NASR in reality is the obsolete Chinese supplied Weishi-2 ballistic missile renamed as the Hatf-IX

ISLAMABAD: Pakistan’s successful ‘training launch’ of short range, nuclear-capable NASR missile has frustrated the Indian Army Chief idea of having integrated battle groups (IBGs) to launch a quick, conventional assault on Pakistan.

The NASAR’s launching has unnerved Indian commanders. The IBGs are closely associated with the Indian Army’s Cold Start doctrine that came about in the aftermath of the failure of Operation Parakram (2001-02).

A surface-to-surface missile, NASR’s range is 60 kilometres. But, it is no surprise that this launch follows so closely on the heels of Indian Army chief Bipin Rawat’s announcement on reviving the idea of IBGs. General Rawat has now brought the idea up front and centre. He is saying the IBGs will be war-gamed and physically tested by May.

An Indian newspaper has put up a write-up suggesting that essentially the tussle between Pakistan and India is about fighting their favourite wars. India claims to be conventionally superior and wants to confine its war with Pakistan within the conventional realm.

Pakistan wants to keep the conflict either in the sub-conventional realm where it enjoys the monopoly in this dyad, or escalate it to the nuclear realm where it has parity with India bypassing a conventional war entirely.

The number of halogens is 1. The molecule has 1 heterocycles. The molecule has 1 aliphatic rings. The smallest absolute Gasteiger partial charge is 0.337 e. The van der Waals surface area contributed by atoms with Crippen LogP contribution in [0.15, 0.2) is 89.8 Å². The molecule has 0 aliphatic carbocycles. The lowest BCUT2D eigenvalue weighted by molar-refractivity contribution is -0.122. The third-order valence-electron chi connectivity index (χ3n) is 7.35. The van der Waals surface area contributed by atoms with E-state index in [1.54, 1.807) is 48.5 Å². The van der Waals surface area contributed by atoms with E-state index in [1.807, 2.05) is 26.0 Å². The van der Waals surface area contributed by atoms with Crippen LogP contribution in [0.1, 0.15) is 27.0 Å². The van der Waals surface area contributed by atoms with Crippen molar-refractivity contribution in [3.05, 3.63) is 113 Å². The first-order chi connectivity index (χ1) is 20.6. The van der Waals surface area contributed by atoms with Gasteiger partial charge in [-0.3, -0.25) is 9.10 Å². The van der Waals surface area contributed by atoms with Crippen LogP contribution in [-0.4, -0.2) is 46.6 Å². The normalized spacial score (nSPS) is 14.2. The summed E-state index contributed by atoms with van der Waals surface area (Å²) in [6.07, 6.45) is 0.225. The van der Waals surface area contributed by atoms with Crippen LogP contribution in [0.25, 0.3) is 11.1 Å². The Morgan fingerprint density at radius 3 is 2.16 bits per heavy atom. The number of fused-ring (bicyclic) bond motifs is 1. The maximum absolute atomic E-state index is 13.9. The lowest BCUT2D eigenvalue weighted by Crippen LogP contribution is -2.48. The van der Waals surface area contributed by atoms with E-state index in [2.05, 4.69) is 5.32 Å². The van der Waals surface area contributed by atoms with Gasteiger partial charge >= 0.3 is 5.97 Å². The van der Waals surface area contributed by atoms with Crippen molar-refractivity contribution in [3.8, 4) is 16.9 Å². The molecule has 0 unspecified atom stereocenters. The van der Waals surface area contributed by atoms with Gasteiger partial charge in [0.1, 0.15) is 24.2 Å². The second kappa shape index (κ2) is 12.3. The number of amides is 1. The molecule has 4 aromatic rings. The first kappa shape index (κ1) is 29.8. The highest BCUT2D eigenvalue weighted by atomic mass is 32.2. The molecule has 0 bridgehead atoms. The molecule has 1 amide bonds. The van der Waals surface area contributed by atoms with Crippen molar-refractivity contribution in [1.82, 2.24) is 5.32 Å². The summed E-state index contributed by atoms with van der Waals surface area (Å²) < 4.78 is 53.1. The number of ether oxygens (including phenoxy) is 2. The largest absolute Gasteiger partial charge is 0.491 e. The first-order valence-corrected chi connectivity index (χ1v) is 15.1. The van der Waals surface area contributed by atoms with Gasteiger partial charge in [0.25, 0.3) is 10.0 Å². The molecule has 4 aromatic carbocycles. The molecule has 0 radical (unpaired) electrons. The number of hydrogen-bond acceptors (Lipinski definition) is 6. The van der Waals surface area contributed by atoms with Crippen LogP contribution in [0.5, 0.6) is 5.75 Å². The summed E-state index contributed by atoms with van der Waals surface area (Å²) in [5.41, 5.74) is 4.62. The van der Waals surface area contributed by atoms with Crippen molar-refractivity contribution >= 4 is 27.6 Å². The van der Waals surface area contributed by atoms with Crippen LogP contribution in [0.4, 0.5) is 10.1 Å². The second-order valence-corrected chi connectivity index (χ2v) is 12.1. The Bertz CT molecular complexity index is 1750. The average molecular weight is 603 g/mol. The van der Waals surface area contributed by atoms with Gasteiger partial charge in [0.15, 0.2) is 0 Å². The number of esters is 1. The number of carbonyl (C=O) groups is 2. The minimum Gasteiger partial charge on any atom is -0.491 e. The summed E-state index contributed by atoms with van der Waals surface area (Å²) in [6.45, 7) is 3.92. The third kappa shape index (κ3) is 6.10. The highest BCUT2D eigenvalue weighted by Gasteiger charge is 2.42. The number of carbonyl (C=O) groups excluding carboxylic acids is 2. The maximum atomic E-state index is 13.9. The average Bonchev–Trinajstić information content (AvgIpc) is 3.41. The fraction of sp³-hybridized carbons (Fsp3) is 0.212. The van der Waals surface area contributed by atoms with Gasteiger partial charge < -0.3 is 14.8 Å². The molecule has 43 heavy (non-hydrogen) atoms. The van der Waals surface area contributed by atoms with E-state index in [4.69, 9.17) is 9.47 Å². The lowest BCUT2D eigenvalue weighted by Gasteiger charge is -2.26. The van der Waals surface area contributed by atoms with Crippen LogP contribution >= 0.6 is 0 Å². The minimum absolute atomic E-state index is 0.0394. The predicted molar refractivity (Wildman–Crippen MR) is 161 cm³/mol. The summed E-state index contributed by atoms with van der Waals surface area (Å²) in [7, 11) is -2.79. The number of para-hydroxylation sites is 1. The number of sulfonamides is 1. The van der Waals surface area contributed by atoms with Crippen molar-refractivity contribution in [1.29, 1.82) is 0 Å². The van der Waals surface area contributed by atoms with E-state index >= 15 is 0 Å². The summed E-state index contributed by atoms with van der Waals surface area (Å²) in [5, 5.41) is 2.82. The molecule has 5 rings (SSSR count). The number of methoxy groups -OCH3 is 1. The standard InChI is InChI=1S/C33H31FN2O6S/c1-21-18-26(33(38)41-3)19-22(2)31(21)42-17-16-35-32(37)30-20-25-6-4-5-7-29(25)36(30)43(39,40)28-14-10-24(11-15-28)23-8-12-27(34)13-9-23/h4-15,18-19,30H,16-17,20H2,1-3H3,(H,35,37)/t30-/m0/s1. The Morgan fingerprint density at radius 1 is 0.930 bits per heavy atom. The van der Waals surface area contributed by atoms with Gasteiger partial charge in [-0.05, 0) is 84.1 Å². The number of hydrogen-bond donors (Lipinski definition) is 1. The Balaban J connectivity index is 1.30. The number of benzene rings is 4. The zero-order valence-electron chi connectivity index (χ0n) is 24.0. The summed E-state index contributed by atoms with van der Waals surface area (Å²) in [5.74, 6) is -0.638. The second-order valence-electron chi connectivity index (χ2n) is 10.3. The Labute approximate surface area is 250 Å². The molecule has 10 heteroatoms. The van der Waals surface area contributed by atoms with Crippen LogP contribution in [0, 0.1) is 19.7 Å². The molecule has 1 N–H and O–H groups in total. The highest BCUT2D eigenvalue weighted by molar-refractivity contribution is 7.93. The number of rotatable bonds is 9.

The Indian Army evolved the Cold Start doctrine of a limited conventional war because it realised that Pakistan’s nuclear weapons would not allow for a full-scale, conventional war.

The doctrine was never endorsed publicly by the Indian government but it provided Pakistan justification for building short range, nuclear-capable missiles, like NASR, to target Indian formations undertaking conventional strikes. India’s non-response to 26/11 showed that either the Cold Start had not been operationalised or the Indian Army wasn’t confident of pulling off such strikes in a crisis situation.

General Rawat has now brought the idea up front and centre. He is saying the IBGs will be war-gamed and physically tested by May. This could enhance the credibility of the Cold Start doctrine. Playing exactly to the script, Pakistan is now flaunting NASR. The use of NASR carries a number of risks like early use by on-field commanders. Moreover, its use doesn’t guarantee that a large number of Indian Army personnel can be taken out. However, deterrence is often in the adversary’s mind. As long as Indian leaders continue to be deterred by NASR, it will continue to be effective.

In the meanwhile Indian Army chief has hinted to reduce the number of brigadiers in Indian Army. In an interview he has hinted that Colonels of the Indian army would be promoted to the rank of major general directly others than who will be deputed for commands with elevation.